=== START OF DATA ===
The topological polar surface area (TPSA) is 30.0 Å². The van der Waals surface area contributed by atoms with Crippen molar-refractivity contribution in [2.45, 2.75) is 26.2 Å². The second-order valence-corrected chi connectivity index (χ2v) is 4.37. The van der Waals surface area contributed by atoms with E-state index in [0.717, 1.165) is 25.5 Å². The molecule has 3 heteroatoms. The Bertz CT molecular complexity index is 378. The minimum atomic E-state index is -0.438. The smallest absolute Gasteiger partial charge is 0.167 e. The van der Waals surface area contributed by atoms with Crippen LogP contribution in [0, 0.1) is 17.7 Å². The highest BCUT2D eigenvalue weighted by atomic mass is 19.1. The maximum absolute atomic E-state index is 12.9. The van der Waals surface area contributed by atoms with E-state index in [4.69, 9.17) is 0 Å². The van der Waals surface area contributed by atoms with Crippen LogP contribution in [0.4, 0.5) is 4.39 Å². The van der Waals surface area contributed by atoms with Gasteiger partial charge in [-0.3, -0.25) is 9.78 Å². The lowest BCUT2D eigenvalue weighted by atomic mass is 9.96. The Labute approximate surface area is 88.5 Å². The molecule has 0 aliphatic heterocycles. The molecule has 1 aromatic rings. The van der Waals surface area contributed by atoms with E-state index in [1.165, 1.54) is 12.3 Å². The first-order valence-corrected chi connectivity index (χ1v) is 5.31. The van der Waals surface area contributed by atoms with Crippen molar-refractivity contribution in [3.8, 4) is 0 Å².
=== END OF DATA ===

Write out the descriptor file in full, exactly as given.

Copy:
The topological polar surface area (TPSA) is 30.0 Å². The van der Waals surface area contributed by atoms with Crippen molar-refractivity contribution in [2.45, 2.75) is 26.2 Å². The second-order valence-corrected chi connectivity index (χ2v) is 4.37. The van der Waals surface area contributed by atoms with E-state index in [0.717, 1.165) is 25.5 Å². The molecule has 3 heteroatoms. The Bertz CT molecular complexity index is 378. The minimum atomic E-state index is -0.438. The smallest absolute Gasteiger partial charge is 0.167 e. The van der Waals surface area contributed by atoms with Crippen LogP contribution in [0, 0.1) is 17.7 Å². The highest BCUT2D eigenvalue weighted by atomic mass is 19.1. The maximum absolute atomic E-state index is 12.9. The van der Waals surface area contributed by atoms with E-state index in [4.69, 9.17) is 0 Å². The van der Waals surface area contributed by atoms with Crippen LogP contribution in [0.4, 0.5) is 4.39 Å². The van der Waals surface area contributed by atoms with Gasteiger partial charge in [-0.3, -0.25) is 9.78 Å². The lowest BCUT2D eigenvalue weighted by atomic mass is 9.96. The Labute approximate surface area is 88.5 Å². The molecule has 0 aliphatic heterocycles. The molecule has 1 aromatic rings. The van der Waals surface area contributed by atoms with E-state index in [1.165, 1.54) is 12.3 Å². The first-order valence-corrected chi connectivity index (χ1v) is 5.31. The van der Waals surface area contributed by atoms with Crippen molar-refractivity contribution in [3.8, 4) is 0 Å².